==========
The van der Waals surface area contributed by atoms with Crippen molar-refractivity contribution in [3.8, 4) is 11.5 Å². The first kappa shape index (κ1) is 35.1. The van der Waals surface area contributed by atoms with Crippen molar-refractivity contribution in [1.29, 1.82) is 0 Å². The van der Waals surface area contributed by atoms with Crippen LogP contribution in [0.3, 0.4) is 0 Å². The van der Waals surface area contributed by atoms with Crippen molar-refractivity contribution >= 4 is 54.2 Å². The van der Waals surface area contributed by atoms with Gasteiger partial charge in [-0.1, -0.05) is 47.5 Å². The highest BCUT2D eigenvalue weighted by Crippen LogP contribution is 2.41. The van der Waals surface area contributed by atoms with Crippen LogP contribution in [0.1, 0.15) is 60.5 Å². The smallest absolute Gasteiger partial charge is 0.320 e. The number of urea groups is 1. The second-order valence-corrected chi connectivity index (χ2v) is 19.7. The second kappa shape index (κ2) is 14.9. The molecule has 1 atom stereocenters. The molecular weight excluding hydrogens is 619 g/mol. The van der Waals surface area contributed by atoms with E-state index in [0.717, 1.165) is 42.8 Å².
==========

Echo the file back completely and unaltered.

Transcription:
The van der Waals surface area contributed by atoms with Crippen molar-refractivity contribution in [3.8, 4) is 11.5 Å². The first kappa shape index (κ1) is 35.1. The van der Waals surface area contributed by atoms with Crippen molar-refractivity contribution in [1.29, 1.82) is 0 Å². The van der Waals surface area contributed by atoms with Crippen LogP contribution in [0.3, 0.4) is 0 Å². The van der Waals surface area contributed by atoms with Crippen molar-refractivity contribution >= 4 is 54.2 Å². The van der Waals surface area contributed by atoms with Gasteiger partial charge in [-0.1, -0.05) is 47.5 Å². The highest BCUT2D eigenvalue weighted by Crippen LogP contribution is 2.41. The van der Waals surface area contributed by atoms with Crippen LogP contribution in [0.1, 0.15) is 60.5 Å². The smallest absolute Gasteiger partial charge is 0.320 e. The number of urea groups is 1. The second-order valence-corrected chi connectivity index (χ2v) is 19.7. The second kappa shape index (κ2) is 14.9. The molecule has 1 atom stereocenters. The molecular weight excluding hydrogens is 619 g/mol. The van der Waals surface area contributed by atoms with E-state index in [0.717, 1.165) is 42.8 Å².